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NYC Makes History With Law Providing Free Menstrual Products

NYC Makes History With Law Providing Free Menstrual Products

NYC passes law providing free menstrual products

New York is poised to become the first U.S. city to provide free menstrual products in a variety of settings. 

When it's that time of the month and you don't have a tampon or a pad, all hell may break loose as any woman, trans man, or fan of Orange Is the New Black can attest. New York City Council members passed groundbreaking legislation Tuesday, which will make the city first in the nation to provide free menstrual hygiene products in public schools, shelters, and correctional facilities, the council announced.

The new provision comes as states across the country are eliminating sales tax on menstrual products, which are a basic necessity and should never have been taxed in the first place. American Medical Association president Dr. David O. Barbe issued a statement that called taxing menstrual products "a regressive penalty."

While New York State is close to removing the tampon tax entirely, the city went a step further, seeking to provide free menstrual products in certain settings. Council Speaker Melissa Mark-Viverito praised the legislation. "Whether it's in public schools, shelters, or even our city jails, giving women access to these products is a no-brainer, and long overdue," she said in a press statement, listing the different settings in which products would be provided.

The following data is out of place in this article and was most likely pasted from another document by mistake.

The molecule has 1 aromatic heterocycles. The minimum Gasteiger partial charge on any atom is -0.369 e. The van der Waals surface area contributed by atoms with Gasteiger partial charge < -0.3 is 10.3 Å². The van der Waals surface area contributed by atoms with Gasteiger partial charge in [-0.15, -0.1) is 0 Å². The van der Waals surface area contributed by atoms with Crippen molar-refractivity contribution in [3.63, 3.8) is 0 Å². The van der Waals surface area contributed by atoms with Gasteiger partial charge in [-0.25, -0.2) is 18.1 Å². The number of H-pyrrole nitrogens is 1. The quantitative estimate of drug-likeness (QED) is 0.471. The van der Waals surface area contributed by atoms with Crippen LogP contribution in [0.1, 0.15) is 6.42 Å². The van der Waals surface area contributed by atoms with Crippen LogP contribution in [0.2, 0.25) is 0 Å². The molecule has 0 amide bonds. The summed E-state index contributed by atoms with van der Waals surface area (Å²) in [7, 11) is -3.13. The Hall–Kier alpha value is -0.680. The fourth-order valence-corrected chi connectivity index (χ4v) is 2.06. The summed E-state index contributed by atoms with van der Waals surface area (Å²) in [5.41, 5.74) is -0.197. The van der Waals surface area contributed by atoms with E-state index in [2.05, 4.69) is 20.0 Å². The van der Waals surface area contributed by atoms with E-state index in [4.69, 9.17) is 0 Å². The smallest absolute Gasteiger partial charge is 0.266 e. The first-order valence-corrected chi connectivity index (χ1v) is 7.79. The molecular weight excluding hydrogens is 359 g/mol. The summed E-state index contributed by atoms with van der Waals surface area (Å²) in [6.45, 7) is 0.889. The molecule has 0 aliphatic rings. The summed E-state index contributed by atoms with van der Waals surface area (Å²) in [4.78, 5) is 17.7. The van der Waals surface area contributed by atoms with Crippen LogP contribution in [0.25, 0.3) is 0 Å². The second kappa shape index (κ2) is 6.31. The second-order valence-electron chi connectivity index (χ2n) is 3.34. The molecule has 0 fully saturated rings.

Tampons and pads can sell for more than $10 a box at local bodegas, making them unaffordable for many New York City public school students who qualify for free or reduced price lunch. People in homeless shelters may be equally unable to afford tampons and pads.

Council Finance Chair Julissa Ferreras-Copeland, who worked on the legislation also expressed her support, saying, "This package makes our City a more fair place." She said the city was "setting a standard for equality and access for the rest of the country to follow."

Out City Council member and New York City Education Committee chairman Daniel Dromm, who recently sponsored legislation that would make all New York City single-stall bathrooms gender-neutral, likewise expressed his support. "The provision of free feminine hygiene products in public schools is an important service to students who would otherwise not be able to afford them," he said.

Product dispensers are set to be installed this fall.

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Elizabeth Daley